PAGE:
Dr. George Soroka is Associate Director of Undergraduate Studies Lecturer on Government at Harvard University
In this interview, Dr. Soroka explains how memory politics manifests itself in different ways in liberal democracies. While memory should be pluralistic and be discussed in a civilized fashion, all too often, memory is used for illiberal projects, such as promoting populist ideals in society. Of particular interest for Dr. Soroka is the rise of memory laws and how ‘prescriptive’ memory laws are used as a means of competing in the political process against opponents on the ideological spectrum. In contrast, ‘proscriptive’ memory laws are usually used by the political left to avoid the rise of societal taboos as it relates to a nation’s past. As such, Dr. Soroka argues that we must ask ourselves ‘whose democracy are we talking about’? Do the memory laws reflect a democracy that is inclusive and pluralistic, allowing multiple narratives to be heard? Or, is one narrative privileged over others, where it is no longer about the memory of the victims of the state, but about glorifying the state or the nation?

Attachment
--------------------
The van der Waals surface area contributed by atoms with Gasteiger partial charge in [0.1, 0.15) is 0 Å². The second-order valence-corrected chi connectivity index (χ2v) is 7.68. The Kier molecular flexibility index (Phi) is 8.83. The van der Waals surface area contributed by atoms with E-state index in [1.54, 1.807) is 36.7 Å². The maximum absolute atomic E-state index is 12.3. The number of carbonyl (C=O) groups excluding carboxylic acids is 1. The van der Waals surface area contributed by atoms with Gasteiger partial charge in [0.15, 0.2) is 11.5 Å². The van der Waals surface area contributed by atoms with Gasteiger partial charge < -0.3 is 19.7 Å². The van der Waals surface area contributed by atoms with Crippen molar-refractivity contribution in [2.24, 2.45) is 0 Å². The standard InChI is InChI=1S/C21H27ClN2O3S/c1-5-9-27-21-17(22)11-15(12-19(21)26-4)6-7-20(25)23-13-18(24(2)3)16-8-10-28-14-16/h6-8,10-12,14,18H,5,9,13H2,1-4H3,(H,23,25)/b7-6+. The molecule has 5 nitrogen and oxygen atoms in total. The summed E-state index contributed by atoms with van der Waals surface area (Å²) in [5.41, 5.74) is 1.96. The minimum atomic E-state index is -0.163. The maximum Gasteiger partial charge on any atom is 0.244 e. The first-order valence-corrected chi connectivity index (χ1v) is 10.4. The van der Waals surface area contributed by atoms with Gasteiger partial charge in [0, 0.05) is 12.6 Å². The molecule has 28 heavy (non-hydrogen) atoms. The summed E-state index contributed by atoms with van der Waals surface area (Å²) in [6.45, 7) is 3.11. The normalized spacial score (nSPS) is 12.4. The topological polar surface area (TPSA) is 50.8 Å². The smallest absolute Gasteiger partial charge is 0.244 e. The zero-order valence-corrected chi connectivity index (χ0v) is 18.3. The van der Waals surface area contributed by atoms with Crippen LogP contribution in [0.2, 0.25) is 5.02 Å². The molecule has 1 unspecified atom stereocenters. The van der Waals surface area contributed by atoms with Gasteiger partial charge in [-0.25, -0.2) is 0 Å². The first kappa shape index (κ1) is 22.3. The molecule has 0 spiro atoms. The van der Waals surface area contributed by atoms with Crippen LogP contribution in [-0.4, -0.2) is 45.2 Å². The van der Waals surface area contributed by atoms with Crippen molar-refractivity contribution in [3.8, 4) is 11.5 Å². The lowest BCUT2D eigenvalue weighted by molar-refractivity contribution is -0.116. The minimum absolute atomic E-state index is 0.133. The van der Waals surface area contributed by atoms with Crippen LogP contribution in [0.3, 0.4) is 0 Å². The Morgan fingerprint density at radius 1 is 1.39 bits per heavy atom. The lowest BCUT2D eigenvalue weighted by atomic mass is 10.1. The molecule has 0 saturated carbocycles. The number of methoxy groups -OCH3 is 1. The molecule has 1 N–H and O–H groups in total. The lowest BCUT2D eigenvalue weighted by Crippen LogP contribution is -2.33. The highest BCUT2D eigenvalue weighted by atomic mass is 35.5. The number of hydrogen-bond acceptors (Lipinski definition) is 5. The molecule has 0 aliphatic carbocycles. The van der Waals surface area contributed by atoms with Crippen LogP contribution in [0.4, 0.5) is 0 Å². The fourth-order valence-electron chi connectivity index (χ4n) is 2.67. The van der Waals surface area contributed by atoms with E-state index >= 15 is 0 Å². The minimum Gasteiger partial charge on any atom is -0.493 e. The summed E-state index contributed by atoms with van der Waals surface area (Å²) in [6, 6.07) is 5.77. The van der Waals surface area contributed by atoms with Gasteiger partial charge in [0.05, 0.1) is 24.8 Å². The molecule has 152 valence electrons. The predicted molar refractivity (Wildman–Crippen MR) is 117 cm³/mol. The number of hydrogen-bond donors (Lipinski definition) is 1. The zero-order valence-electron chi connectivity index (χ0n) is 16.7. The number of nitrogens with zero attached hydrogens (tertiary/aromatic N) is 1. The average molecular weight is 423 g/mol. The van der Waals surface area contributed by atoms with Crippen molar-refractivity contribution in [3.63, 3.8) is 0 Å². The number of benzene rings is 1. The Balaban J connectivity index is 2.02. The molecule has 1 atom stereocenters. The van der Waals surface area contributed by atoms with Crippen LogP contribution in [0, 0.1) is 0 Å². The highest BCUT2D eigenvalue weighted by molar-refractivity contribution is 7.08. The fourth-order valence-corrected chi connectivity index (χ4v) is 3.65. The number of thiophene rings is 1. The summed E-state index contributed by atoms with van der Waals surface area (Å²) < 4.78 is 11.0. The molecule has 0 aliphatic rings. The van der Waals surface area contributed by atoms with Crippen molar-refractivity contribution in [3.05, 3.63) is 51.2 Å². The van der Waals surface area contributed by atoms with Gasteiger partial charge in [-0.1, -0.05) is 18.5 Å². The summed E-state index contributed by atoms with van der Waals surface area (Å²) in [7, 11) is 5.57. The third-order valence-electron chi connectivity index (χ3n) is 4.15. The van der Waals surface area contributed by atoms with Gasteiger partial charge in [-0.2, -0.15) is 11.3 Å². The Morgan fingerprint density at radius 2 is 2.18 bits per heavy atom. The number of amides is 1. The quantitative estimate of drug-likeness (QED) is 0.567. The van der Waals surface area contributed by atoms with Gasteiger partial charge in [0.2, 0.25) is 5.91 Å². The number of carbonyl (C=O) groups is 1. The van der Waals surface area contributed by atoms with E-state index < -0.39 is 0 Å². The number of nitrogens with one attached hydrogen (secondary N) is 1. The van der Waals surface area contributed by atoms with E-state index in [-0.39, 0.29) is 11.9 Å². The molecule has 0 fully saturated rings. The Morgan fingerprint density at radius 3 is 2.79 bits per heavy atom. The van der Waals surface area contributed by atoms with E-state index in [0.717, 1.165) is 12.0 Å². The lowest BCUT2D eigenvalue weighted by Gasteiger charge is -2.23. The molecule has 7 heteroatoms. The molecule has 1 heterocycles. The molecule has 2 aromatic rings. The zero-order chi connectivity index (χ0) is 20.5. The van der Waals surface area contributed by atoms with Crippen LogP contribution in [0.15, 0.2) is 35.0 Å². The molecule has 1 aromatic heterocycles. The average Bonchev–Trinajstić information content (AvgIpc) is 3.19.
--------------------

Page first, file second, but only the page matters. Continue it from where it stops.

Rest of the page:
This interview is part of the interview series ” Expert Voices on Memory Politics” realized with the financial support of the Konrad Adenauer Foundation Kanada and the Erasmus+ Program of the European Union. The interviews were recorded during the October 2022 conference “Addressing the Past – Shaping the Future”.